Once upon a time it was childish excitement, rather than grown-up anxiety, that kept me awake on the nights leading to December 25. I was puzzled when I heard the adults in my life remark that they were struggling to acquire the “Christmas spirit.” Why, I wondered, would this ever be a problem? The holiday arrived on the same date every year, after all. I started getting pumped about Santa and pretty colored lights while I was still groggy from too much Thanksgiving turkey and stuffing. Didn’t everyone?
The holiday traditions of my childhood were simple but sturdy. My struggling single mother always managed to squeeze out enough money for a tree — a real one, purchased from a grocery store parking lot — and for a respectable number of presents for my brother and me to unwrap on Christmas morning. Our little house in Corpus Christi had no chimney, but Santa somehow found a way in. I don’t remember much about our collection of ornaments, but I recall my irritation at Mom’s insistence that we drape the tinsel on the branches one strand at a time, rather than hurl the stuff in clumps. She was right, of course; it looked much nicer that way.
Holidays, like a lot of things, become more complicated in adulthood. In the fall of 1979, Mom came to Houston to stay with 25-year-old me while she underwent cancer treatment in the city’s world-class medical center. We set up a hospital bed in the living room of my tiny apartment, and my Aunt Frankie came to take care of Mom while I was at work. My brother Rod came often from his home in Galveston. The holiday triumvirate — Thanksgiving, Christmas and New Year’s — came and went between the day Mom arrived and her death on January 30, 1980. I have no memory of how, or if, we celebrated these special days. All I really remember is a grim procession of hospital visits and my overpowering sense of impotence in the face of my mother’s suffering.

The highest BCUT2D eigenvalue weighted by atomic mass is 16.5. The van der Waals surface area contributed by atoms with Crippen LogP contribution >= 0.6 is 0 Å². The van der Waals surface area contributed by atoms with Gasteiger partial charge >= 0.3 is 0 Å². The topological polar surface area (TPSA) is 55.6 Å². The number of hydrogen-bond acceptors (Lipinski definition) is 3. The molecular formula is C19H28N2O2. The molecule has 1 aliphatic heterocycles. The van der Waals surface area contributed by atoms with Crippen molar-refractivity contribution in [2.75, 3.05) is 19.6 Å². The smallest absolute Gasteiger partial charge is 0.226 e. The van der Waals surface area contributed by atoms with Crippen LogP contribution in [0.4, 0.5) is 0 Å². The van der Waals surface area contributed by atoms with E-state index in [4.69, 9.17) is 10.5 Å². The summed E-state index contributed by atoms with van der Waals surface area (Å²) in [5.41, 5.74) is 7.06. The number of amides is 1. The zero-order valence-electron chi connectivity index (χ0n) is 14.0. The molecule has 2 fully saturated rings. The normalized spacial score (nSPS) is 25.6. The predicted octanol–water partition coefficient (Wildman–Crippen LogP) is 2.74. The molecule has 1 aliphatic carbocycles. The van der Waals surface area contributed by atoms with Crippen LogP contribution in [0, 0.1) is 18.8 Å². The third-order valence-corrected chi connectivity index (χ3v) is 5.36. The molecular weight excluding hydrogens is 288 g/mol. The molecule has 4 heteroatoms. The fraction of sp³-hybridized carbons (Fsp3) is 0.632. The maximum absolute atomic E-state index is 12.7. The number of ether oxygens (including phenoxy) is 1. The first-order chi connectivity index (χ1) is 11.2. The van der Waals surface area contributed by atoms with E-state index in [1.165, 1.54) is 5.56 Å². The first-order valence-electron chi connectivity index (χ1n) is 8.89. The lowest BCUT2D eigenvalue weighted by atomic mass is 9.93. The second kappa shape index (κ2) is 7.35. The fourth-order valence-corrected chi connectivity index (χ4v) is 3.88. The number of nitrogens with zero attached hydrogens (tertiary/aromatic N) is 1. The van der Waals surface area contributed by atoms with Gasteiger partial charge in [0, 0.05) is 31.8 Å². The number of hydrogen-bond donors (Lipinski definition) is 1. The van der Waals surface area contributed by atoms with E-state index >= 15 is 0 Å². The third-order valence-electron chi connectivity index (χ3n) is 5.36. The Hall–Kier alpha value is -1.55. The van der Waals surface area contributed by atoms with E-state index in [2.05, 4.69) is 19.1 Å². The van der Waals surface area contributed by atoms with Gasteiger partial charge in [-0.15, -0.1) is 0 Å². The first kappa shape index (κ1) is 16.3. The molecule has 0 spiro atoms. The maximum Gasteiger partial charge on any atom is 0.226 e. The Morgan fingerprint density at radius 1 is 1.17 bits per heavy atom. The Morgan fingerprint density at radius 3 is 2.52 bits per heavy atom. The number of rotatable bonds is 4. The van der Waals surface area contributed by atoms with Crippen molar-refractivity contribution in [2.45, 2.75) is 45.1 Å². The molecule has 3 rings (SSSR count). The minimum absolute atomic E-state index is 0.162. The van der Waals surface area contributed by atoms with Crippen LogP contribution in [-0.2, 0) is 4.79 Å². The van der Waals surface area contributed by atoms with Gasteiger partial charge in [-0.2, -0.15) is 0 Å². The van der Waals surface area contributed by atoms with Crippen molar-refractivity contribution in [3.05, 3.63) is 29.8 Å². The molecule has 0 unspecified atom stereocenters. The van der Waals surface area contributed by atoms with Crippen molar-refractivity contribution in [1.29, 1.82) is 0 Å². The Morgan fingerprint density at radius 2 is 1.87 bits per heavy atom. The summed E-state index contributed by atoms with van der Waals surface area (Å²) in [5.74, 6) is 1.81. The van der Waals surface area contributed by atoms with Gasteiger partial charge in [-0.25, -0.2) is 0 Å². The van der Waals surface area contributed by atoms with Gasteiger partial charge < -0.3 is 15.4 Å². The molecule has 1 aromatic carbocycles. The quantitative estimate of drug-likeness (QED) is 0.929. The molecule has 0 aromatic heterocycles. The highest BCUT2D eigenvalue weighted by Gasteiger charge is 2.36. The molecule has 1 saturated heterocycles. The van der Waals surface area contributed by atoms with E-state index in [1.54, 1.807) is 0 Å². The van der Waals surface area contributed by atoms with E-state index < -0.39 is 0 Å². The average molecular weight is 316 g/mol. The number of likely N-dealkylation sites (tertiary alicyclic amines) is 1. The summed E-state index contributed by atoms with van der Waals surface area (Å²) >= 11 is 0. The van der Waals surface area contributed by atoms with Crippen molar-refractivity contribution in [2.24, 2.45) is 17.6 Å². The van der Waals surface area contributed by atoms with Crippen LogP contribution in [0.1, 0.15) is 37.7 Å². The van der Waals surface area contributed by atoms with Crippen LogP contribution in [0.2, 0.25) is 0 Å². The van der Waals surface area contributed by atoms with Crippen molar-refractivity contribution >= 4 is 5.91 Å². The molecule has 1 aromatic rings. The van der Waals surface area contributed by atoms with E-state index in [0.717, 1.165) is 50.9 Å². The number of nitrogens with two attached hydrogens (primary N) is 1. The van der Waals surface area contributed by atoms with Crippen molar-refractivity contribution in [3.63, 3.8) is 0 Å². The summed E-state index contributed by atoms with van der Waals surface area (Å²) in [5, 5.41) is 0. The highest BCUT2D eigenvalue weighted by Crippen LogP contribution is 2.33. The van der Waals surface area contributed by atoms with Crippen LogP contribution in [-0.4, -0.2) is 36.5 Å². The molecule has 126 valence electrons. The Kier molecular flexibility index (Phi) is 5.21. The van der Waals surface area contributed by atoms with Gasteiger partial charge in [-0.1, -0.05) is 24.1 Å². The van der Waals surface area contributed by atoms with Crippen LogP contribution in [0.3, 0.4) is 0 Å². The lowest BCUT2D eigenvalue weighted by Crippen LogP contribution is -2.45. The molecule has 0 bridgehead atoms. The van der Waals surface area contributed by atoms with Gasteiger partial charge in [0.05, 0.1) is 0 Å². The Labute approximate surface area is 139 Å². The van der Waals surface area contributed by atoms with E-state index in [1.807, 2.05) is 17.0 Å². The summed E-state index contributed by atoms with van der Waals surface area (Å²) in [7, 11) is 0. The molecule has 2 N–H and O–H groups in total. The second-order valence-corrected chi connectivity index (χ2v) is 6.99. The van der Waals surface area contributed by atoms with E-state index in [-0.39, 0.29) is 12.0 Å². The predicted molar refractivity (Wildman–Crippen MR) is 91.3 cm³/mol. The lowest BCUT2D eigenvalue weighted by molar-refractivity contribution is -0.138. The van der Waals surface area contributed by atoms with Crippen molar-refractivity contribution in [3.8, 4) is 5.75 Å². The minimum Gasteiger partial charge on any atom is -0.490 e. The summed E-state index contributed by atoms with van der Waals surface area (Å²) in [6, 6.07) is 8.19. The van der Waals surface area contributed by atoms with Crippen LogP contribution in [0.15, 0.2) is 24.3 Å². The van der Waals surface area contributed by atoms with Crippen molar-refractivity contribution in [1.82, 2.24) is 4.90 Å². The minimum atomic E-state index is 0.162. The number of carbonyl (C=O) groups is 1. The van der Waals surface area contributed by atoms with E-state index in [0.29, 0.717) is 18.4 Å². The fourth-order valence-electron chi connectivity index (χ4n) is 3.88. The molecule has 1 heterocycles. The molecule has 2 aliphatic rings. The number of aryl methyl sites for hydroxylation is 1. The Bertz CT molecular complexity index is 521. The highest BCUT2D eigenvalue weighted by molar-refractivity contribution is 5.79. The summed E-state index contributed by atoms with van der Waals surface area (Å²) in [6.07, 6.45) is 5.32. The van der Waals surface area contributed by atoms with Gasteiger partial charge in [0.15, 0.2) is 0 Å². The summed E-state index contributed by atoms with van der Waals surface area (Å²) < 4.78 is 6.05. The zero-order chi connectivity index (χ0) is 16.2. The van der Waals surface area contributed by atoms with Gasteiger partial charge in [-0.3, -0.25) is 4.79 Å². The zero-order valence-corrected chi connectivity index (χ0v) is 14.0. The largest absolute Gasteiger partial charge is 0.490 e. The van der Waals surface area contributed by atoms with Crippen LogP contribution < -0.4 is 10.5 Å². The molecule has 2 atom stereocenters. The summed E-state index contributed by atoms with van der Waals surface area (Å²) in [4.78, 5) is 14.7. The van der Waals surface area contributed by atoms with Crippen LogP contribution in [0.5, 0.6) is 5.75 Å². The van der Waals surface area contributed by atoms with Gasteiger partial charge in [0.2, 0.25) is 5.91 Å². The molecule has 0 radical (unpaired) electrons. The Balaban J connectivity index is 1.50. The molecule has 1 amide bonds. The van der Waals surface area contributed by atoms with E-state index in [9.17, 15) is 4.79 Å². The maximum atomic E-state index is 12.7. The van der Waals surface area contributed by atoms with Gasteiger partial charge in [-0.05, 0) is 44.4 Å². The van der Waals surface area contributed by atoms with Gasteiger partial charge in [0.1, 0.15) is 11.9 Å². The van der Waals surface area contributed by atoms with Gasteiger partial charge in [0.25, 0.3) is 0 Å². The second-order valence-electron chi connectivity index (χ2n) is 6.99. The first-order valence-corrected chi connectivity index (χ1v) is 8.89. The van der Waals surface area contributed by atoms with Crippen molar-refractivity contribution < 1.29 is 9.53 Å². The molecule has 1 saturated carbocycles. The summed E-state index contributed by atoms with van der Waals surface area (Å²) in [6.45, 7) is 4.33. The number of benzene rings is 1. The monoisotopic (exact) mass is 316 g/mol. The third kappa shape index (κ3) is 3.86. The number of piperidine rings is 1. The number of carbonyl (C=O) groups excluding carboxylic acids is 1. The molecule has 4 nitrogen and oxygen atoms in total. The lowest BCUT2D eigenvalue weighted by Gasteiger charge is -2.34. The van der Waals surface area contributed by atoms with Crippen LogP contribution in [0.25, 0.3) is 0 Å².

This experience created an association in my mind between the holiday season and personal tragedy, a link that was powerfully reinforced 32 years later. On the cold morning of December 27, 2011, my wife, Barbara Karkabi, left our home of 25 years for the last time. I had summoned an ambulance after hours of hearing her struggle for breath, her lungs squeezed by the pressure of fluid built up in her abdomen. Thirty-two days later, she succumbed to uterine cancer in the same hospital, M.D. Anderson Cancer Center, where my mother had died. Did I give or receive any Christmas presents that year, amid the all-consuming crisis of Barbara’s illness? Did we put up a tree? I have no idea.
Between the deaths of these two women, of course, passed many Christmases when nothing terrible happened. The best ones, as I remember them now, were those when our daughter, Megan, was little, and her innocent joy washed over me. Barbara had firm ideas about how to celebrate the holiday — from the required pennies, tangerines and candies in the stockings, to the quantity of gifts under the tree (many) and the necessity of attending a midnight church service after visiting friends who hosted an annual Christmas Eve party. The wrapping of gifts often didn’t commence until after the church service; sleep was considered a frivolous luxury. (We regularly ran out of Scotch tape, a scarce item in convenience stores open at 3 a.m. on Christmas Day.) All of this, I can see now, reflected Barbara’s determination to replicate, as closely as possible, the holiday rituals of her childhood. Doing all this stuff every year was stressful — I remember driving around town for hours looking for a particular size of chocolate balls — but I went along with it because it was mostly enjoyable, until it wasn’t, and because I am temperamentally averse to conflict. (If this strikes you as a desirable quality, I urge you to reconsider.)